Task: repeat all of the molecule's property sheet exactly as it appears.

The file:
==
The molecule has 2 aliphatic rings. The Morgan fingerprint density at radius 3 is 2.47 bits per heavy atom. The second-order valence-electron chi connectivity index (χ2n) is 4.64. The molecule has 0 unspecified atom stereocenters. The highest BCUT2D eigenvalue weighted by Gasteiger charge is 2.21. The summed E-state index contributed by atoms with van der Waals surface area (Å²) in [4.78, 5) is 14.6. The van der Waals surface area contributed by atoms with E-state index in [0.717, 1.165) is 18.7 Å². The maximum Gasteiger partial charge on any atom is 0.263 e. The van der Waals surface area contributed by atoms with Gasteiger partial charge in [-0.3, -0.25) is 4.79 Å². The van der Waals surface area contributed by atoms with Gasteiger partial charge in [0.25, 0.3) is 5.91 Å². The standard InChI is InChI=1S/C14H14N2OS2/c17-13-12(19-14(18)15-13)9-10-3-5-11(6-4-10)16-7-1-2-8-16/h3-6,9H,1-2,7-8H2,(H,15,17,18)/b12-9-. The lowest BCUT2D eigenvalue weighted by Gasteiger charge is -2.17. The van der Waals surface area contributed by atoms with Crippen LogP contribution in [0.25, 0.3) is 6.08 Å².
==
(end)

The molecule has 2 aliphatic rings. The Morgan fingerprint density at radius 3 is 2.47 bits per heavy atom. The second-order valence-electron chi connectivity index (χ2n) is 4.64. The molecule has 0 unspecified atom stereocenters. The highest BCUT2D eigenvalue weighted by Gasteiger charge is 2.21. The summed E-state index contributed by atoms with van der Waals surface area (Å²) in [4.78, 5) is 14.6. The van der Waals surface area contributed by atoms with E-state index in [0.717, 1.165) is 18.7 Å². The maximum Gasteiger partial charge on any atom is 0.263 e. The van der Waals surface area contributed by atoms with Gasteiger partial charge in [-0.3, -0.25) is 4.79 Å². The van der Waals surface area contributed by atoms with Gasteiger partial charge in [0.25, 0.3) is 5.91 Å². The standard InChI is InChI=1S/C14H14N2OS2/c17-13-12(19-14(18)15-13)9-10-3-5-11(6-4-10)16-7-1-2-8-16/h3-6,9H,1-2,7-8H2,(H,15,17,18)/b12-9-. The lowest BCUT2D eigenvalue weighted by Gasteiger charge is -2.17. The van der Waals surface area contributed by atoms with Crippen LogP contribution in [0.25, 0.3) is 6.08 Å².